Engineers from the Massachusetts Institute of Technology have developed a new kind of airplane wing made up of tiny identical pieces. What’s special about this morphing wing is its ability to change shape to control the aircraft’s flight. If done right, it could boost airplane production significantly and improve maintenance efficiency.
The engineers tested the new morphing wing in a NASA wind tunnel. Instead of using separate movable pieces to construct the whole thing, MIT did it under a new assembly system that makes it possible to deform the wing or parts of it by incorporating a mix of stiff and flexible components in its structure.
In other words, they created the component through micro-assemblies, the result of which is then bolted together to form an open, lightweight lattice framework. Then the engineers covered it with a thin layer of polymer material.
The result is wing that’s much, much lighter than conventional airplane wings. More importantly, much more energy efficient. And that’s even if it’s made of metal composites. Because the structure consists mostly of empty spaces, it forms a mechanical “metamaterial” that has the structural stiffness of a rubber-like polymer. But it’s light and low-density like that of an aerogel.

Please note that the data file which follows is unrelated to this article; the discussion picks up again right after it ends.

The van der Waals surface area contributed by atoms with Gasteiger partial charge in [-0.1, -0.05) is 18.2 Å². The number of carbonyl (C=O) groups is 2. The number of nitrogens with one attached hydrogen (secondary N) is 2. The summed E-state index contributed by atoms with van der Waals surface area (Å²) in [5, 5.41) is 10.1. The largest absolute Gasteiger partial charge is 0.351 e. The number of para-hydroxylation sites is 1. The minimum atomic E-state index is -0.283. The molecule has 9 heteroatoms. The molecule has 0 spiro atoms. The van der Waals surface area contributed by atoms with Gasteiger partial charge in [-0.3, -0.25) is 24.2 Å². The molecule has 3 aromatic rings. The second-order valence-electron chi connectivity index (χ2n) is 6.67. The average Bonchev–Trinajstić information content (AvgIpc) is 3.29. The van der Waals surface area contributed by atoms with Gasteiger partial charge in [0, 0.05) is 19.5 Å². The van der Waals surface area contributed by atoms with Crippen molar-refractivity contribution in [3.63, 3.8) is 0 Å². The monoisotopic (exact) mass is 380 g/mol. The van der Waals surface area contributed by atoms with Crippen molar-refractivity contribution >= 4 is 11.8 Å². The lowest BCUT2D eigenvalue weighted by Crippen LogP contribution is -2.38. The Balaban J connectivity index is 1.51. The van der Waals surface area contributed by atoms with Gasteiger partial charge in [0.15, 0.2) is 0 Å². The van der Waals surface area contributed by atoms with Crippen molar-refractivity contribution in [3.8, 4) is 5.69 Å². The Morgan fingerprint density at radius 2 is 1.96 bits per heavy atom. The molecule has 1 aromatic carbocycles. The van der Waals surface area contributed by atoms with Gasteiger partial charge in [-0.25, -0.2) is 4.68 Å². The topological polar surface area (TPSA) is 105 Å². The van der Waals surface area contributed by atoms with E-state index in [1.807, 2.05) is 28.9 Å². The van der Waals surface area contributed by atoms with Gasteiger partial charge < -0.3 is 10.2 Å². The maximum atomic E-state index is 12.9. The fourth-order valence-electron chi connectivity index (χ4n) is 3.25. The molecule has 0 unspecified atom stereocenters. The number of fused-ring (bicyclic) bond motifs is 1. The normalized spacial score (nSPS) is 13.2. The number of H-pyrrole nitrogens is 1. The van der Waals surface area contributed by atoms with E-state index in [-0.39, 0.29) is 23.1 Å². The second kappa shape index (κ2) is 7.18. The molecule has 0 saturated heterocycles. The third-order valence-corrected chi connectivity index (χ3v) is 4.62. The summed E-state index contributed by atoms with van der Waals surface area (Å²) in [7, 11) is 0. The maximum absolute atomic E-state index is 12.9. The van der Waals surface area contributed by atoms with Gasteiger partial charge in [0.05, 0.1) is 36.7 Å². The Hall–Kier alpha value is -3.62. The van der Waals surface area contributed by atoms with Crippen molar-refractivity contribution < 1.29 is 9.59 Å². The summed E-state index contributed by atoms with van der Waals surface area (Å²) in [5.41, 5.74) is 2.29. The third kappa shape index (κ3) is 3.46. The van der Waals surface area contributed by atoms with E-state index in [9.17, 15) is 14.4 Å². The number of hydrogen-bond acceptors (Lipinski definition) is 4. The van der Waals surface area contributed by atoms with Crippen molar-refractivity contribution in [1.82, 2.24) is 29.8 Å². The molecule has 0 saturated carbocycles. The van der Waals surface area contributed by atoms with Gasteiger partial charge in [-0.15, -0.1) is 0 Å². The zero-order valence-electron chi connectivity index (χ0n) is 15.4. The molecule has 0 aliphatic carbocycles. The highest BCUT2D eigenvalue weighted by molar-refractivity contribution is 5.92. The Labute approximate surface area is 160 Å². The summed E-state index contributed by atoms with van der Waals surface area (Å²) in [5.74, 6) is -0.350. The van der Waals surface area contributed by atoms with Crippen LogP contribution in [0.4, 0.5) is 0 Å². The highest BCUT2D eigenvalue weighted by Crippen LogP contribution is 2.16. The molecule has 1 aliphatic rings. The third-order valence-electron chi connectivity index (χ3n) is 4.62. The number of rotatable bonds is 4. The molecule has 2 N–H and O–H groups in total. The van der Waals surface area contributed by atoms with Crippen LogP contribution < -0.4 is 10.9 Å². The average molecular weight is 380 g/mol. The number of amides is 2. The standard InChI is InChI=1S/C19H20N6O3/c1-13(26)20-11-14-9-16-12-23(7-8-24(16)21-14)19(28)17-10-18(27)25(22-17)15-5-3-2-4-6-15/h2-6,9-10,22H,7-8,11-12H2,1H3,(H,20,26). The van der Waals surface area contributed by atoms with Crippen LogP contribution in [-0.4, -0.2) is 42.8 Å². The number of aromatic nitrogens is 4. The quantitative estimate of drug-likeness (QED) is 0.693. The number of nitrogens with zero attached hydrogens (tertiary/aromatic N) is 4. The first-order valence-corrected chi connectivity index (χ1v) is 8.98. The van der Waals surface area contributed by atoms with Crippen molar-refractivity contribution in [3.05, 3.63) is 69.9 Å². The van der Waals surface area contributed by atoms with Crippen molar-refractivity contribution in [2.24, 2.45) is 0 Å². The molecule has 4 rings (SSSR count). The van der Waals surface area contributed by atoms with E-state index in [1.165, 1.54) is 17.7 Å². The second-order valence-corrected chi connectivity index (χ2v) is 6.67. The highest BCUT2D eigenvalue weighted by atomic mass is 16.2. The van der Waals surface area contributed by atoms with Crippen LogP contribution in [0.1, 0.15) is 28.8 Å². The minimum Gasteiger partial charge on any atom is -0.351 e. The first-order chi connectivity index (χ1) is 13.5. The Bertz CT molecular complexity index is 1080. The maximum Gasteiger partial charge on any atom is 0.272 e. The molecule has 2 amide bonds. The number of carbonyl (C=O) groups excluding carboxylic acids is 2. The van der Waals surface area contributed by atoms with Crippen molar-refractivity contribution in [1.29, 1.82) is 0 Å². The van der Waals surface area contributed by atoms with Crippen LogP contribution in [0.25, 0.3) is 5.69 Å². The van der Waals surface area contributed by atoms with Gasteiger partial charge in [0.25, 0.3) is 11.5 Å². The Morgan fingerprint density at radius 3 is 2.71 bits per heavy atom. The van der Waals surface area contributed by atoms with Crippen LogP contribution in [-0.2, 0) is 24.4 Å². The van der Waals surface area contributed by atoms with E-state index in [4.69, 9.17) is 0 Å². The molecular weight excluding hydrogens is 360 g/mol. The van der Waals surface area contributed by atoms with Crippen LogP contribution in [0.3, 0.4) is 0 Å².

This same system could pave the way for other structures, too, and not just aircraft wings. For instance, wind-like blades of wind turbines. Or structures related to space. It’s a potentially massive leap in the assembly line, and hopefully aircraft makers take notice. It’s still pretty early technology, but the possibilities are certainly promising.
Photos courtesy of MIT